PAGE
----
arts-management

We hoped that giving our international students the opportunity to learn basic concepts, return home, get frustrated and return to us for another 'dose' three years in a row may help them have a better chance to experiment and learn and change their organizations.
Fundraising is a new concept in Spain; like most European countries, the government has been, by far, the major underwriter of arts programming. But major fiscal challenges facing the nation have forced the government to make substantial cuts to arts funding
I'm happy to offer a few thoughts about what exactly is broken with the traditional arts organization construct: administrative bloat, unhealthy risk-aversion, and chronic undercapitalization, to name the first three that spring to mind.
With the gap between the haves and the have nots changing, with too few arts organizations building the size of their funding families, with the advent of new technologies that can help us but also compete with us, we will have a very different arts ecology 20 years from now.
What exactly do these people mean by 'old models' anyway? Do they mean that arts organizations are all going to die and that there will be no more arts institutions in the future? I doubt that will be the case.
Simply having a Facebook page and a few hundred friends does not guarantee that new people are being moved to buy tickets, give funds or volunteer for the organization. If an email blast is deleted before it was even opened, was it worth the effort to create it?
Every time you read about or visit the new Signature Theater, think of Edward Norton and one of his most powerful performances -- as a family member of staggering importance.
I know asking for money can be uncomfortable; I know looking for board members or planning an institutional marketing effort can be time-consuming and challenging. But unless one acts on a board development, marketing or fundraising plan, the effort to develop it is wasted.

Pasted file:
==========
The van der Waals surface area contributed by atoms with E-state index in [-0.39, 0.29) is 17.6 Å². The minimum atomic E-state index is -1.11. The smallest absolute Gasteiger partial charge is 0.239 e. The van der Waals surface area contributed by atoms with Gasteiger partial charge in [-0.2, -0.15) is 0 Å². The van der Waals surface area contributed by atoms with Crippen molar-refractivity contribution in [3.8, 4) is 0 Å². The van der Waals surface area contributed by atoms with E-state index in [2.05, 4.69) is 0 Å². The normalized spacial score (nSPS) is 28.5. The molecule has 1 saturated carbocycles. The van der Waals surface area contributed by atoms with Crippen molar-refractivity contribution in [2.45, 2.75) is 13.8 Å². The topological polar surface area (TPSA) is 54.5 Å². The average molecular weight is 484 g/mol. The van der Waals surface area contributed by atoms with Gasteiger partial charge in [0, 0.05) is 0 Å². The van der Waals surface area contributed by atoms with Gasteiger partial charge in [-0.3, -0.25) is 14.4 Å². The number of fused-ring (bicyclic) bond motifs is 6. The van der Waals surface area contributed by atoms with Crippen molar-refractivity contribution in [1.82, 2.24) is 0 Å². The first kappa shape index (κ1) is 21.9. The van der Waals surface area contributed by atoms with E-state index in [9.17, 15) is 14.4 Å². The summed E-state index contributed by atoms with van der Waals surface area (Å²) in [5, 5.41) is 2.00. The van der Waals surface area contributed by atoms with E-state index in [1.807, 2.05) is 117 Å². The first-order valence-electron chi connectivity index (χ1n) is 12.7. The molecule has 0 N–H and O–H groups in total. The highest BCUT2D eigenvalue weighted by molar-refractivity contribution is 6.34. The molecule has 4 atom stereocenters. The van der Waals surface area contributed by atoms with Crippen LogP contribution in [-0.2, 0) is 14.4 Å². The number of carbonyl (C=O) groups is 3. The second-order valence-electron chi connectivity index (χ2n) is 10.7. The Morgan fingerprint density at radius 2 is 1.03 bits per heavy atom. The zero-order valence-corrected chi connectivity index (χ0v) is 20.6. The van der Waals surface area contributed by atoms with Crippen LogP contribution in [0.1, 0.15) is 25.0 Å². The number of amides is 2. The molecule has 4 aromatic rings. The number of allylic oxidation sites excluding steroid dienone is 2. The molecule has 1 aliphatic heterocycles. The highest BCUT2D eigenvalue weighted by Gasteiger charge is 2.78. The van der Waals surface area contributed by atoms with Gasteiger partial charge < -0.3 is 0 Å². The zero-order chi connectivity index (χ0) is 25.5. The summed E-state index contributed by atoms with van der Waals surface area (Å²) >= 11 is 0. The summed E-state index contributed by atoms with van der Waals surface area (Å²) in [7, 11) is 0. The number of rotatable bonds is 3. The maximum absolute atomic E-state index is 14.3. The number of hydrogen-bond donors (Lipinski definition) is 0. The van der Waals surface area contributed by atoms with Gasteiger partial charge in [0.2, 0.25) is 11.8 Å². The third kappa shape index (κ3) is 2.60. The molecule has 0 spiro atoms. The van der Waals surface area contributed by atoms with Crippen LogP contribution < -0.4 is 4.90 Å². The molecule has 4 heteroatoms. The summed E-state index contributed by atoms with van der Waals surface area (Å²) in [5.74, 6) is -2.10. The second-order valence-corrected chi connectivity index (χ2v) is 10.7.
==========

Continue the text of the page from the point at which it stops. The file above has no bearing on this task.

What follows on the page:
Spending two days with these students in classes and lecture was exciting and enlightening. They know far more about arts management than I could have dreamed of at that age.
Harvey was best known as the inspirational leader who turned the Brooklyn Academy of Music into one of the great arts institutions of the nation. Before becoming an arts manager, he was a dancer who collaborated with choreographers like Merce Cunningham, Eliot Feld, Bill T. Jones and Pina Bausch.
What is especially exciting is that the rationale for the Center has little to do with the millions of people who travel to Las Vegas every year to enjoy the hotels, gambling and shows for which Las Vegas has become famous.
The symphony was funded, to a remarkable extent, by one individual. When this philanthropist was killed in a car crash last year, the major source of funds for the symphony was cut off. No arts organization can rely on simply one donor, no matter how generous.
People who think the arts ecology will return to what it was when the recession finally ends are setting themselves up for major disappointment. Those who do not prepare for a new world order are not acting in the best interests of their organizations.
One student called the session "revolutionizing" and almost all came up to me to tell me how much they had learned and how this new way of thinking about arts management was so helpful.
It is not unusual to see tickets for major opera companies cost $250 or more. For two tickets to an opera you can now buy a computer and watch Leontyne Price and Joan Sutherland on YouTube for free!
Virtually every arts organization has a mission, and I dare say that a majority of board and staff at most arts organizations could not tell you what that mission is.
Barney Simon was the founder and artistic director of the Market Theatre in Johannesburg, where for several decades, he produced and directed many of the most important works of indigenous South African theater.